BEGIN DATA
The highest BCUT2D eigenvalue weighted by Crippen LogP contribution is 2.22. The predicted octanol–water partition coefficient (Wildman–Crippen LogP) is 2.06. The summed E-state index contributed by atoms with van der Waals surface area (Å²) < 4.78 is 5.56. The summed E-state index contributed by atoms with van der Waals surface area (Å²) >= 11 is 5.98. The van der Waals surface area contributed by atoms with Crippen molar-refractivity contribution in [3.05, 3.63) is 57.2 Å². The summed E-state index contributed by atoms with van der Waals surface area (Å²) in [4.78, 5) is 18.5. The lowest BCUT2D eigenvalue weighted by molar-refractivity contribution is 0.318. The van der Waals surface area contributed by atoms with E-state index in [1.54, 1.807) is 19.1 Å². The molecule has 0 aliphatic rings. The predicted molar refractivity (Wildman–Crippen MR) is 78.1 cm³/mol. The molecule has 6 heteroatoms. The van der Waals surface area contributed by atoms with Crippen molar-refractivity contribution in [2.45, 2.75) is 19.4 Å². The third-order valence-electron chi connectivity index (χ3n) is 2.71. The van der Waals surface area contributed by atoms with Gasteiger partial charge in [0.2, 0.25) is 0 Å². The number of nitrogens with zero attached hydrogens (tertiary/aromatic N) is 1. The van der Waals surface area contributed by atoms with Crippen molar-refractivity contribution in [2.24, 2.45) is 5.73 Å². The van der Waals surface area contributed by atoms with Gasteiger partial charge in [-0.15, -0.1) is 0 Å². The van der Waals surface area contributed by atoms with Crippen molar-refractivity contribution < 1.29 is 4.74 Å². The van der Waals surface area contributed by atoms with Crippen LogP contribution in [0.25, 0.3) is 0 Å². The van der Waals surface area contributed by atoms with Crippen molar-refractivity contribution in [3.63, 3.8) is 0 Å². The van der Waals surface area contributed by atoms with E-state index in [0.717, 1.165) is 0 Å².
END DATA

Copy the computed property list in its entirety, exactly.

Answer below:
The highest BCUT2D eigenvalue weighted by Crippen LogP contribution is 2.22. The predicted octanol–water partition coefficient (Wildman–Crippen LogP) is 2.06. The summed E-state index contributed by atoms with van der Waals surface area (Å²) < 4.78 is 5.56. The summed E-state index contributed by atoms with van der Waals surface area (Å²) >= 11 is 5.98. The van der Waals surface area contributed by atoms with Crippen molar-refractivity contribution in [3.05, 3.63) is 57.2 Å². The summed E-state index contributed by atoms with van der Waals surface area (Å²) in [4.78, 5) is 18.5. The lowest BCUT2D eigenvalue weighted by molar-refractivity contribution is 0.318. The van der Waals surface area contributed by atoms with E-state index in [1.54, 1.807) is 19.1 Å². The molecule has 0 aliphatic rings. The predicted molar refractivity (Wildman–Crippen MR) is 78.1 cm³/mol. The molecule has 6 heteroatoms. The van der Waals surface area contributed by atoms with Crippen molar-refractivity contribution in [2.45, 2.75) is 19.4 Å². The third-order valence-electron chi connectivity index (χ3n) is 2.71. The van der Waals surface area contributed by atoms with Gasteiger partial charge in [0.2, 0.25) is 0 Å². The number of nitrogens with zero attached hydrogens (tertiary/aromatic N) is 1. The van der Waals surface area contributed by atoms with Crippen molar-refractivity contribution in [2.24, 2.45) is 5.73 Å². The van der Waals surface area contributed by atoms with Gasteiger partial charge in [-0.15, -0.1) is 0 Å². The van der Waals surface area contributed by atoms with Crippen molar-refractivity contribution < 1.29 is 4.74 Å². The van der Waals surface area contributed by atoms with Crippen LogP contribution in [0.25, 0.3) is 0 Å². The van der Waals surface area contributed by atoms with Crippen molar-refractivity contribution in [3.63, 3.8) is 0 Å². The van der Waals surface area contributed by atoms with E-state index in [0.717, 1.165) is 0 Å².